The times in the table below are in UTC. 12:00 UTC is 5:00 in San Francisco, 8:00 in New York City, 15:00 in Nairobi, and 20:00 in Beijing.
|12:00 - 12:30||Welcome and icebreaking (Video)|
|12:30 - 13:20||Paper Session I (Video)|
|13:20 - 13:25||Break|
|13:25 - 13:35||Music Break: Ugnė Danielė Reikalaitė|
|13:35 - 14:30||Paper Session II (Video)|
|14:30 - 14:40||Break|
|14:40 - 15:40||Poster Session|
|15:40 - 15:55||Break and Live Music|
|15:55 - 16:50||Panel discussion moderated by Erik Moeller, featuring Tiffiniy Cheng, Mishi Choudhary, and Cory Doctorow - "10 Years After the SOPA/PIPA Blackout: The Past and Future of Online Protest" (Video)|
|16:50 - 17:00||Music Break: Ugnė Danielė Reikalaitė|
|17:00 - 17:15||Wikimedia Foundation Research Award of the Year (Video)|
|17:15 - 17:20||Break|
|17:20 - 18:20||Keynote by Lawrence Lessig - "How can the Internet be so bad and so good: The lessons we must draw and that Wiki must teach" (Video)|
|18:20 - 18:30||Closing (Video)|
Photo by Jessica Scranton
Lawrence Lessig is the Roy L. Furman Professor of Law and Leadership at Harvard Law School. Prior to returning to Harvard, he taught at Stanford Law School, where he founded the Center for Internet and Society, and at the University of Chicago. He clerked for Judge Richard Posner on the 7th Circuit Court of Appeals and for Justice Antonin Scalia on the United States Supreme Court. Lessig is the founder of Equal Citizens and a founding board member of Creative Commons, and serves on the Scientific Board of AXA Research Fund. A member of the American Academy of Arts and Sciences and the American Philosophical Society, he has received numerous awards including a Webby, the Free Software Foundation's Freedom Award, Scientific American 50 Award, and Fastcase 50 Award. Cited by The New Yorker as “the most important thinker on intellectual property in the Internet era,” Lessig has turned his focus from law and technology to “institutional corruption”—relationships which, while legal, weaken public trust in an institution—especially as that affects democracy. His books are: They Don't Represent Us: Reclaiming Our Democracy (2019), Fidelity & Constraint: How the Supreme Court Has Read the American Constitution (2019), America, Compromised (2018), Republic, Lost v2 (2015), The USA is Lesterland (2014), One Way Forward (2012), Republic, Lost: How Money Corrupts Congress—and a Plan to Stop It (2011), Remix: Making Art and Commerce Thrive in the Hybrid Economy (2008), Code v2 (2006), Free Culture (2004), The Future of Ideas (2001), and Code and Other Laws of Cyberspace (1999). Lessig holds a BA in economics and a BS in management from the University of Pennsylvania, an MA in philosophy from Cambridge University, and a JD from Yale.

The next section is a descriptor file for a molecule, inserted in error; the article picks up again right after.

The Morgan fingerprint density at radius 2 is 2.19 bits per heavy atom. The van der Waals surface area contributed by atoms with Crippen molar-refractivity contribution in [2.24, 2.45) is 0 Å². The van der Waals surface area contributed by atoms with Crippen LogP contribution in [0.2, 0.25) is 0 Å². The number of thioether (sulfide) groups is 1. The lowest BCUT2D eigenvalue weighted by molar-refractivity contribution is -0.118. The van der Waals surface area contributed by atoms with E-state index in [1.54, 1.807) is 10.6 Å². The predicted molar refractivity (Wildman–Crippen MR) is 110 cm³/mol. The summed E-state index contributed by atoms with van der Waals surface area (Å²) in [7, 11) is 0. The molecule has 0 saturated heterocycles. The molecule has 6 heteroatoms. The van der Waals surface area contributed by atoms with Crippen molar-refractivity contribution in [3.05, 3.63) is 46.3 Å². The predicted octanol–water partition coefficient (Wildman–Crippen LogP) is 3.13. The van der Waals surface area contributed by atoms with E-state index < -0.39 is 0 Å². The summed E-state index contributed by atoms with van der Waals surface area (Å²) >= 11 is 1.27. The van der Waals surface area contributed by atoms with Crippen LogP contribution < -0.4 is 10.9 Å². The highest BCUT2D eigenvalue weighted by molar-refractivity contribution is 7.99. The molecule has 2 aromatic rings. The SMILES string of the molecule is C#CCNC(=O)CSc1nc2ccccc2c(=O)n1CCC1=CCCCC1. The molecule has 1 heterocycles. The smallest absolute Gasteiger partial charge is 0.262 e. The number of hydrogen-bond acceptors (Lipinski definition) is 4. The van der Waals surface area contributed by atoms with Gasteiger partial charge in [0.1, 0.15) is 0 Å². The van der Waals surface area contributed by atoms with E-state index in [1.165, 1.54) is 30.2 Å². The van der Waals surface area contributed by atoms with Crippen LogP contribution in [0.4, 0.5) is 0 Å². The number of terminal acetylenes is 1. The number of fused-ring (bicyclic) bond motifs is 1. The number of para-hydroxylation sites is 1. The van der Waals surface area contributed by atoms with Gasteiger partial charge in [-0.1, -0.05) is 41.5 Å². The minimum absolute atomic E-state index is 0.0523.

Erik is VP of Engineering at Freedom of the Press Foundation. He was
Deputy Director of the Wikimedia Foundation from January 2008 to April
2015. In that role, he organized the technical implementation of the
SOPA/PIPA blackout of Wikipedia in 2012.
At Freedom of the Press Foundation, Erik manages the development of the SecureDrop software, which is used by 70+ news organizations to communicate with anonymous whistleblowers.
Erik has also worked as a journalist and author, project manager, public speaker, and software engineer.